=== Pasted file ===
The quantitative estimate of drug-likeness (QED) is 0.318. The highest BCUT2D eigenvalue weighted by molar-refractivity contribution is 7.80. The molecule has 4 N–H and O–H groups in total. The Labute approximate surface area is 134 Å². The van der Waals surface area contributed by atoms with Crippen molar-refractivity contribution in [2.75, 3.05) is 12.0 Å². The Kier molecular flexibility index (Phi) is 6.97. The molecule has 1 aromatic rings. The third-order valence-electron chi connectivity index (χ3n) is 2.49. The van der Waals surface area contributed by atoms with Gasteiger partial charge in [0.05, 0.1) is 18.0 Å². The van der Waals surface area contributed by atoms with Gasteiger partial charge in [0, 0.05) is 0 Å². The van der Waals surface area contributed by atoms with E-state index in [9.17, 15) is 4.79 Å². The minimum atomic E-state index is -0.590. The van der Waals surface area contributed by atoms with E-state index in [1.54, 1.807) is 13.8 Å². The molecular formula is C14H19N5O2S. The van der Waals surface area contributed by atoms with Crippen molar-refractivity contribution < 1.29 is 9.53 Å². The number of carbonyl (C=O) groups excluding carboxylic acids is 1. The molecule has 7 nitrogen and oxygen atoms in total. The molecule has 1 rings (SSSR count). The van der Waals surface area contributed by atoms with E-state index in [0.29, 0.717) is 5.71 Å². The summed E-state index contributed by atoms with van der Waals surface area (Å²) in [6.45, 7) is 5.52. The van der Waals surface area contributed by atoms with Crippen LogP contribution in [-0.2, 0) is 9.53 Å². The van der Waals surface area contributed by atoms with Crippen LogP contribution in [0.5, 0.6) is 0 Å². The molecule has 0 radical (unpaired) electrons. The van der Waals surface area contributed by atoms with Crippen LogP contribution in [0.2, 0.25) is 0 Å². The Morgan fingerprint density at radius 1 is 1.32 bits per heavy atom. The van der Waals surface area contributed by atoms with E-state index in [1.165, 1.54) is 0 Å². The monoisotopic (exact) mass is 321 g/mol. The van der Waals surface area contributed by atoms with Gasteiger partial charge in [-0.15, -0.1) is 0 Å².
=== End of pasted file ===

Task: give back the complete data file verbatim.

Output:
The quantitative estimate of drug-likeness (QED) is 0.318. The highest BCUT2D eigenvalue weighted by molar-refractivity contribution is 7.80. The molecule has 4 N–H and O–H groups in total. The Labute approximate surface area is 134 Å². The van der Waals surface area contributed by atoms with Crippen molar-refractivity contribution in [2.75, 3.05) is 12.0 Å². The Kier molecular flexibility index (Phi) is 6.97. The molecule has 1 aromatic rings. The third-order valence-electron chi connectivity index (χ3n) is 2.49. The van der Waals surface area contributed by atoms with Gasteiger partial charge in [0.05, 0.1) is 18.0 Å². The van der Waals surface area contributed by atoms with Gasteiger partial charge in [0, 0.05) is 0 Å². The van der Waals surface area contributed by atoms with E-state index in [9.17, 15) is 4.79 Å². The minimum atomic E-state index is -0.590. The van der Waals surface area contributed by atoms with E-state index in [1.54, 1.807) is 13.8 Å². The molecular formula is C14H19N5O2S. The van der Waals surface area contributed by atoms with Crippen molar-refractivity contribution < 1.29 is 9.53 Å². The number of carbonyl (C=O) groups excluding carboxylic acids is 1. The molecule has 7 nitrogen and oxygen atoms in total. The molecule has 1 rings (SSSR count). The van der Waals surface area contributed by atoms with E-state index in [0.29, 0.717) is 5.71 Å². The summed E-state index contributed by atoms with van der Waals surface area (Å²) in [6.45, 7) is 5.52. The van der Waals surface area contributed by atoms with Crippen LogP contribution in [-0.2, 0) is 9.53 Å². The van der Waals surface area contributed by atoms with Crippen LogP contribution in [0.5, 0.6) is 0 Å². The molecule has 0 radical (unpaired) electrons. The van der Waals surface area contributed by atoms with Crippen LogP contribution in [0.2, 0.25) is 0 Å². The Morgan fingerprint density at radius 1 is 1.32 bits per heavy atom. The van der Waals surface area contributed by atoms with E-state index in [1.165, 1.54) is 0 Å². The monoisotopic (exact) mass is 321 g/mol. The van der Waals surface area contributed by atoms with Gasteiger partial charge in [-0.15, -0.1) is 0 Å².